After that, I would occasionally encounter someone with beautiful freckles, and arrange to photograph him or her. I met people in parks, at weddings, middle schools, and through posts on craigslist. I photographed most of them at my home; It was a simple shoot, generally, and I tried to make each image unique (I’m averse to repeating myself).
SB: How long have you been working on Astra Velum? How many images are in this series? Is it an ongoing body of work or is it completed?
FL: The first image I shot in San Francisco five years ago, and it’s been an occasional project since them. It’s mostly completed, but if the right face comes along and inspiration strikes, I’ll photograph more.
SB: What does the title Astra Velum connote?
FL: I searched for an appropriate title for this body of work for some time. The working title all along was simply Freckles, but I wanted something a little more exotic and haunting, like the images themselves. The term Astra Velum is Latin for “Veil of Stars”, which denotes that beautiful texture these men and women are uniquely blessed with. It also refers to the patterns in the night sky, as if each of these people is imprinted with their own unique set of constellations.
SB: You printed this body of work as Photogravures, which is an extremely labor intensive method. What inspired this decision?
FL: While photographing the images, I was considering how best to present the work in the end. I tried many different media: modern tintypes, collodion tintypes, inkjet prints, C-prints, letterpress prints, and in the end, photogravure.
I settled on photogravure because—like the images I was printing—it’s all about texture: the paper, the ink, the impression, everything about photogravure is subtly textured and tactile.
In the digital age, I feel more and more distant from the handmade quality of photography—the manual labor of developing film and dodging and burning prints. But even darkroom work—which I never particularly enjoyed in and of itself—created a product that was made by hand, but showed no evidence of it. For this reason I’m drawn to processes like tintype, encaustic, book arts, and photogravure, which show clear evidence of the artist’s involvement with the final product.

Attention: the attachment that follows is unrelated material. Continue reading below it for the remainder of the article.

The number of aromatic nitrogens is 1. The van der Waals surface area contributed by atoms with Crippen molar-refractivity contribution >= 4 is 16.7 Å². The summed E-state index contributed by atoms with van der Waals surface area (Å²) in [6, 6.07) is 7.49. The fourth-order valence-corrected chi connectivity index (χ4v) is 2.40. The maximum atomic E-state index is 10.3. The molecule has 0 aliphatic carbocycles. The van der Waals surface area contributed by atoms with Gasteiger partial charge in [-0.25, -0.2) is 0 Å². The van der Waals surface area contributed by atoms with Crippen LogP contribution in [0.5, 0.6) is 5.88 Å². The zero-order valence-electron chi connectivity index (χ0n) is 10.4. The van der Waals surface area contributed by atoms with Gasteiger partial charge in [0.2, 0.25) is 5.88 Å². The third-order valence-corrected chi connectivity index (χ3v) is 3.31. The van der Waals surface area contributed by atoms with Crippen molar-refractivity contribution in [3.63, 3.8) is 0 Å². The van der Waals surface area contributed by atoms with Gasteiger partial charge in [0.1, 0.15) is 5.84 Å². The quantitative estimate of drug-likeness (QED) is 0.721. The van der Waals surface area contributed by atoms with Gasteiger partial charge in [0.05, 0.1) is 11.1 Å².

Until now, I’ve not been a process person; I’d rather shoot and edit, and then have a print magically appear (which, of course, is the draw of inkjet printing). But I’ve found a real pleasure in the process of printing photogravure. While it’s the most complicated printing process I’ve ever pursued, it does have its advantages. I enjoy the craftiness of it—cutting out handmade paper for the chin-collé, inking and wiping the plate just so, the steady rhythm of turning the crank on the press, pulling the print off the plate and catching my breath, stunned by its beauty. I like the rounded corners of the plate, the indentation of the plate in the paper, the traces of unwiped ink at its edges, the occasional fingerprint. Like freckles, these are not flaws, but beauty marks.
Photogravure also offers a final product imitated but not reproduced by any other photographic printing medium: chin-collé. This method of impressing a second piece of paper in between the ink and the backing paper is a traditional technique in printmaking. This creates a unique print, with glowing warm high values (from the warm Japanese paper), placed against the white of the backing paper. The result is a hand-made print whose depth and luminescence is unmatched by any other photographic print-making process. They really must be seen in person to be fully appreciated.